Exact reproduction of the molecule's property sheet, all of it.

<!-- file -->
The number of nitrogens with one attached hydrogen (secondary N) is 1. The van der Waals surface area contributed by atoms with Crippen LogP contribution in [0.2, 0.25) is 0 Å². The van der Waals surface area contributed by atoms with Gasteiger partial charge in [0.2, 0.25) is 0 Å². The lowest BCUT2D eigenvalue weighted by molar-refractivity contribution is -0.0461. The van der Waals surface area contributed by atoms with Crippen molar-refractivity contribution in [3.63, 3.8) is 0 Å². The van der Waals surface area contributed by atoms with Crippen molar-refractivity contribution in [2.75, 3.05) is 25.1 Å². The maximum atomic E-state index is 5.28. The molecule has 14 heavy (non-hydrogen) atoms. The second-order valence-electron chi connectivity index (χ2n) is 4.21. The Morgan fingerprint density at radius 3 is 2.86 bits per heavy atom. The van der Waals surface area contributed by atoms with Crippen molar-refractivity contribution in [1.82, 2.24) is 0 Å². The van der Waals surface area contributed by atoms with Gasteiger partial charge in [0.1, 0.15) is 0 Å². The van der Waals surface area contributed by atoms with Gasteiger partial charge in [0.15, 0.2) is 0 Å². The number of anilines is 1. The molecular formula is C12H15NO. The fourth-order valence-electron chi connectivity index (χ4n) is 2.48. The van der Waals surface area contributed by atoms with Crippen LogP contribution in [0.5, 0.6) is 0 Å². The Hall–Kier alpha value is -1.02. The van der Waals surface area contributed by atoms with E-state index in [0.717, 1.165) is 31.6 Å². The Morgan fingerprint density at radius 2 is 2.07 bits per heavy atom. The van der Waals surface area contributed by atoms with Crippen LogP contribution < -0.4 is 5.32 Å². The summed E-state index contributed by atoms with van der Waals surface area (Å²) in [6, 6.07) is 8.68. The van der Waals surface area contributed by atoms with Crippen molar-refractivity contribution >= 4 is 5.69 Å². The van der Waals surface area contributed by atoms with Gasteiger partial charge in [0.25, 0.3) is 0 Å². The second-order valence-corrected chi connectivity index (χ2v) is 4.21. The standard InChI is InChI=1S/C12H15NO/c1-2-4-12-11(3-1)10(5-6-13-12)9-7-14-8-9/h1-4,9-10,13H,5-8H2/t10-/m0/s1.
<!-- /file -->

The number of nitrogens with one attached hydrogen (secondary N) is 1. The van der Waals surface area contributed by atoms with Crippen LogP contribution in [0.2, 0.25) is 0 Å². The van der Waals surface area contributed by atoms with Gasteiger partial charge in [0.2, 0.25) is 0 Å². The lowest BCUT2D eigenvalue weighted by molar-refractivity contribution is -0.0461. The van der Waals surface area contributed by atoms with Crippen molar-refractivity contribution in [3.63, 3.8) is 0 Å². The van der Waals surface area contributed by atoms with Crippen molar-refractivity contribution in [2.75, 3.05) is 25.1 Å². The maximum atomic E-state index is 5.28. The molecule has 14 heavy (non-hydrogen) atoms. The second-order valence-electron chi connectivity index (χ2n) is 4.21. The Morgan fingerprint density at radius 3 is 2.86 bits per heavy atom. The van der Waals surface area contributed by atoms with Crippen molar-refractivity contribution in [1.82, 2.24) is 0 Å². The van der Waals surface area contributed by atoms with Gasteiger partial charge in [0.1, 0.15) is 0 Å². The van der Waals surface area contributed by atoms with Gasteiger partial charge in [0.15, 0.2) is 0 Å². The number of anilines is 1. The molecular formula is C12H15NO. The fourth-order valence-electron chi connectivity index (χ4n) is 2.48. The van der Waals surface area contributed by atoms with Crippen LogP contribution in [0.5, 0.6) is 0 Å². The Hall–Kier alpha value is -1.02. The van der Waals surface area contributed by atoms with E-state index in [0.717, 1.165) is 31.6 Å². The Morgan fingerprint density at radius 2 is 2.07 bits per heavy atom. The van der Waals surface area contributed by atoms with Crippen LogP contribution < -0.4 is 5.32 Å². The summed E-state index contributed by atoms with van der Waals surface area (Å²) in [6, 6.07) is 8.68. The van der Waals surface area contributed by atoms with Crippen molar-refractivity contribution >= 4 is 5.69 Å². The van der Waals surface area contributed by atoms with Gasteiger partial charge in [0.25, 0.3) is 0 Å². The second-order valence-corrected chi connectivity index (χ2v) is 4.21. The standard InChI is InChI=1S/C12H15NO/c1-2-4-12-11(3-1)10(5-6-13-12)9-7-14-8-9/h1-4,9-10,13H,5-8H2/t10-/m0/s1.